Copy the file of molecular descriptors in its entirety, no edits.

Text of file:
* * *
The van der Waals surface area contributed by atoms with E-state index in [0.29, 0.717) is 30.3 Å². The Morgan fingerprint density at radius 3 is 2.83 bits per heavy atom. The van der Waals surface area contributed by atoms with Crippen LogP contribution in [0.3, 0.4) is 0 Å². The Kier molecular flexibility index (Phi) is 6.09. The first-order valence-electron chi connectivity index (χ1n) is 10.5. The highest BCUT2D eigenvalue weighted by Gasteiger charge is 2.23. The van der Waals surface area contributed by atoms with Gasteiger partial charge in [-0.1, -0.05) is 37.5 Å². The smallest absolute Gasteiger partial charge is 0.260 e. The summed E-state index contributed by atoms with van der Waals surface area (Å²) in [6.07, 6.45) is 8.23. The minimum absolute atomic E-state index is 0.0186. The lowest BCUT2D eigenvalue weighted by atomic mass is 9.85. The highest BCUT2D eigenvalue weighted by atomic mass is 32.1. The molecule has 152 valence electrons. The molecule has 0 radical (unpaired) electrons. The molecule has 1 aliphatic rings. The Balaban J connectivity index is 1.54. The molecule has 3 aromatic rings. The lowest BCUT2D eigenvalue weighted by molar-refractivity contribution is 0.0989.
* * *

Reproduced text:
The van der Waals surface area contributed by atoms with E-state index in [0.29, 0.717) is 30.3 Å². The Morgan fingerprint density at radius 3 is 2.83 bits per heavy atom. The van der Waals surface area contributed by atoms with Crippen LogP contribution in [0.3, 0.4) is 0 Å². The Kier molecular flexibility index (Phi) is 6.09. The first-order valence-electron chi connectivity index (χ1n) is 10.5. The highest BCUT2D eigenvalue weighted by Gasteiger charge is 2.23. The van der Waals surface area contributed by atoms with Gasteiger partial charge in [-0.1, -0.05) is 37.5 Å². The smallest absolute Gasteiger partial charge is 0.260 e. The summed E-state index contributed by atoms with van der Waals surface area (Å²) in [6.07, 6.45) is 8.23. The minimum absolute atomic E-state index is 0.0186. The lowest BCUT2D eigenvalue weighted by atomic mass is 9.85. The highest BCUT2D eigenvalue weighted by atomic mass is 32.1. The molecule has 152 valence electrons. The molecule has 0 radical (unpaired) electrons. The molecule has 1 aliphatic rings. The Balaban J connectivity index is 1.54. The molecule has 3 aromatic rings. The lowest BCUT2D eigenvalue weighted by molar-refractivity contribution is 0.0989.